Looking into rear parlorBecoming a Museum

After the death of Constance Holt in 1968, the family decided to sell the estate. The superior historic integrity of the structure and landscape, coupled with the completeness of the Bowen object and archival collections, offered an exceptional view into a piece of New England’s history and architectural heritage. Historic New England recognized that significance and set out to preserve the property and the Bowen family story so as to share it with generations to come.

In 1970, the property was purchased by Historic New England with the help of local and state agencies and has been open as a museum since. The Bowen family collection, including original furniture, china, glassware, books, artwork, clothing and archival documents, were donated to Historic New England as part of the sale.

Since 1970 Historic New England has undertaken a number of interior and exterior restoration projects to preserve the structure and collections at Roseland Cottage. Projects in the 1970s and 1980s largely focused on repairing and rehabilitating structural and decorative elements, as well as making improvements to the drainage on the property, in an effort to stem future damage. During this same period Historic New England, with the help of Dr. Rudy Faveretti, professor of landscape architecture at the University of Connecticut, undertook a significant rehabilitation of the Bowen’s formal parterre garden. With meticulous field work and background research, the garden as seen today very closely reflects the garden laid out by Henry C. Bowen more than 150 years ago. In 1977 Roseland Cottage was nominated to the National Register of Historic Places.

In the 1990s Historic New England utilized state-of-the-art techniques and equipment to assist in the preservation of the Bowen family collection and enhance the museum experience. A computerized climate control system was installed and an extensive paint analysis was performed. In recent years, Historic New England has focused on telling a more complete story of the Bowen family and their time at Roseland Cottage. Several rooms in the house have been reinterpreted to more fully include the lives of the Bowen women. Portions of the service ell, and the history of the staff that worked for the Bowens, are now incorporated as part of the regular tour.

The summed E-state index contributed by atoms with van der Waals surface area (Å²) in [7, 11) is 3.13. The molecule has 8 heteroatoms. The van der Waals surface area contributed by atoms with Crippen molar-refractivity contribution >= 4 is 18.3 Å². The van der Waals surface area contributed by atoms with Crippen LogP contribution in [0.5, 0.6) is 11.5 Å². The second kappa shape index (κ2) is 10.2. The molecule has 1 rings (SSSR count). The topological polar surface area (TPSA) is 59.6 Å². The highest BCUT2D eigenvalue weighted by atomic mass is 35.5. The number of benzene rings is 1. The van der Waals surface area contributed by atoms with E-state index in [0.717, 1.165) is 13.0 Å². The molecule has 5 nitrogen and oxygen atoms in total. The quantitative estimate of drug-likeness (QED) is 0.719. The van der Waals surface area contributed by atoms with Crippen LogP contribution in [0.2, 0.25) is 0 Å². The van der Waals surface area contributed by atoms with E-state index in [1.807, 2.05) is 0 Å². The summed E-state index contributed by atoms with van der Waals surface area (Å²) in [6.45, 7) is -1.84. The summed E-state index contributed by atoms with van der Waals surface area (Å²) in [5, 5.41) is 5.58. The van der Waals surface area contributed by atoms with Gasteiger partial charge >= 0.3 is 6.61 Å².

Roseland Cottage, designated a National Historic Landmark in 1992, remains one of the nation’s best preserved examples of Gothic Revival architecture. Roseland Cottage provides visitors a glimpse of the lifestyle and tastes of an upwardly mobile, ambitious, and close-knit family during the Victorian era.

Property FAQs

Find out about group tours, photography policy, and more.

Learn More
  • Has Roseland Cottage always been pink?

    Yes, Roseland Cottage has always been painted pink. Several years ago, Historic New England undertook a scientific analysis of the layers of paint that coat the house. The analysis identified thirteen different shades of pink, ranging from a light dusty rose to a deep coral pink, that were used throughout its 160-plus years. The current shade, a vibrant coral pink, reflects the color scheme of the 1880s, a period in time that is consistent with the decorative details of the first floor of the museum.

  • Why is the house called Roseland Cottage?

    According to family stories, Roseland Cottage was named after the family’s favorite flower, the rose. In letters, journals and other documents, the Bowen family always referred to their country house in Woodstock as Roseland Cottage, or simply Roseland in later years.

  • Do I need to take a tour or can I just look around?

    All visitors to the house receive a guided tour. The gardens and grounds are open from dawn to dusk.

  • Can I take photographs at the museum?

    Interior and exterior photography for personal use is allowed at Historic New England properties. For the safety and comfort of our visitors and the protection of our collections and house museums, we ask that you be aware of your surroundings and stay with your guide. Video, camera bags, tripods, and selfie sticks are not permitted. Professional/commercial photographers and members of the media should visit the press room for more information.

  • Can I schedule a private group tour?

    Yes, group tours of ten or more people can be arranged from April through November. Learn more.

  • Are dogs allowed on the property?

    Historic New England welcomes responsible pet owners to enjoy our grounds. Dogs must be on a leash and under control at all times. Dog waste must be picked up and properly disposed of, off the property.

  • How can I participate in the Roseland Cottage Fine Arts and Crafts Festival?

    Email Historic New England’s festivals coordinator to get on the notification list for when the next application is available.

  • How do I become a member of Historic New England and get more involved?

    Join Historic New England now and help preserve the region’s heritage. Call 617-994-5910 or join online.

  • Do you provide admission discounts for EBT cardholders?

    EBT cardholders from all fifty states can show their card for $2 admission to house tours for up to four guests per card.